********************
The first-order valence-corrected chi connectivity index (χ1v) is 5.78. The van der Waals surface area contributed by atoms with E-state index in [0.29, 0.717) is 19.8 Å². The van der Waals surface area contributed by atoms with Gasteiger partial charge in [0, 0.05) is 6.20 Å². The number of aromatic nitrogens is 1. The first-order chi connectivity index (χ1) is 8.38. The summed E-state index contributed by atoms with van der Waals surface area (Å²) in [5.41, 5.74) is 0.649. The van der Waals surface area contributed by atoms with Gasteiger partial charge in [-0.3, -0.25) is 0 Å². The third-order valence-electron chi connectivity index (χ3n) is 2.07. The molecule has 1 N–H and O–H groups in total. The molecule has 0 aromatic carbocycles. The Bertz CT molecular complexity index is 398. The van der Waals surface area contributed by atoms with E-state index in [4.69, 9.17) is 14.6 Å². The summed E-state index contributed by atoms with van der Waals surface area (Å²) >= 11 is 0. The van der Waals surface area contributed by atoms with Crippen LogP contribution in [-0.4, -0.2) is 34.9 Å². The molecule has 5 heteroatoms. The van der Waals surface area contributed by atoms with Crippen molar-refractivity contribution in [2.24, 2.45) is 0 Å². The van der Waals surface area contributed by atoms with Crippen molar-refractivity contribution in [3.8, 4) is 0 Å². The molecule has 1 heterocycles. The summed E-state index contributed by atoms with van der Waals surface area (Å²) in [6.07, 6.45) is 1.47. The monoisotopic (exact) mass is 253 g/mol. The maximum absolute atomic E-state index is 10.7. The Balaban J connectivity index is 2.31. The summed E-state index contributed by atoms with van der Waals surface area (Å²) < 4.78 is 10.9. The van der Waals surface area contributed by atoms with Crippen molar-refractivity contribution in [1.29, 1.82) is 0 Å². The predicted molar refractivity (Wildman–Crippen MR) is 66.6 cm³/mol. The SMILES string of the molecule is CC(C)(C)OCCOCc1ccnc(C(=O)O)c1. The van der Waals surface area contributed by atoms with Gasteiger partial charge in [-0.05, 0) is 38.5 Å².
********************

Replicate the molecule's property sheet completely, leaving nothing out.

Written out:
The first-order valence-corrected chi connectivity index (χ1v) is 5.78. The van der Waals surface area contributed by atoms with E-state index in [0.29, 0.717) is 19.8 Å². The van der Waals surface area contributed by atoms with Gasteiger partial charge in [0, 0.05) is 6.20 Å². The number of aromatic nitrogens is 1. The first-order chi connectivity index (χ1) is 8.38. The summed E-state index contributed by atoms with van der Waals surface area (Å²) in [5.41, 5.74) is 0.649. The van der Waals surface area contributed by atoms with Gasteiger partial charge in [-0.3, -0.25) is 0 Å². The third-order valence-electron chi connectivity index (χ3n) is 2.07. The molecule has 1 N–H and O–H groups in total. The molecule has 0 aromatic carbocycles. The Bertz CT molecular complexity index is 398. The van der Waals surface area contributed by atoms with E-state index in [4.69, 9.17) is 14.6 Å². The summed E-state index contributed by atoms with van der Waals surface area (Å²) >= 11 is 0. The van der Waals surface area contributed by atoms with Crippen LogP contribution in [-0.4, -0.2) is 34.9 Å². The molecule has 5 heteroatoms. The van der Waals surface area contributed by atoms with Crippen molar-refractivity contribution in [2.24, 2.45) is 0 Å². The van der Waals surface area contributed by atoms with Crippen molar-refractivity contribution in [3.8, 4) is 0 Å². The molecule has 1 heterocycles. The summed E-state index contributed by atoms with van der Waals surface area (Å²) in [6.07, 6.45) is 1.47. The monoisotopic (exact) mass is 253 g/mol. The maximum absolute atomic E-state index is 10.7. The Balaban J connectivity index is 2.31. The summed E-state index contributed by atoms with van der Waals surface area (Å²) < 4.78 is 10.9. The van der Waals surface area contributed by atoms with Crippen molar-refractivity contribution in [1.29, 1.82) is 0 Å². The predicted molar refractivity (Wildman–Crippen MR) is 66.6 cm³/mol. The SMILES string of the molecule is CC(C)(C)OCCOCc1ccnc(C(=O)O)c1. The van der Waals surface area contributed by atoms with Gasteiger partial charge in [-0.05, 0) is 38.5 Å².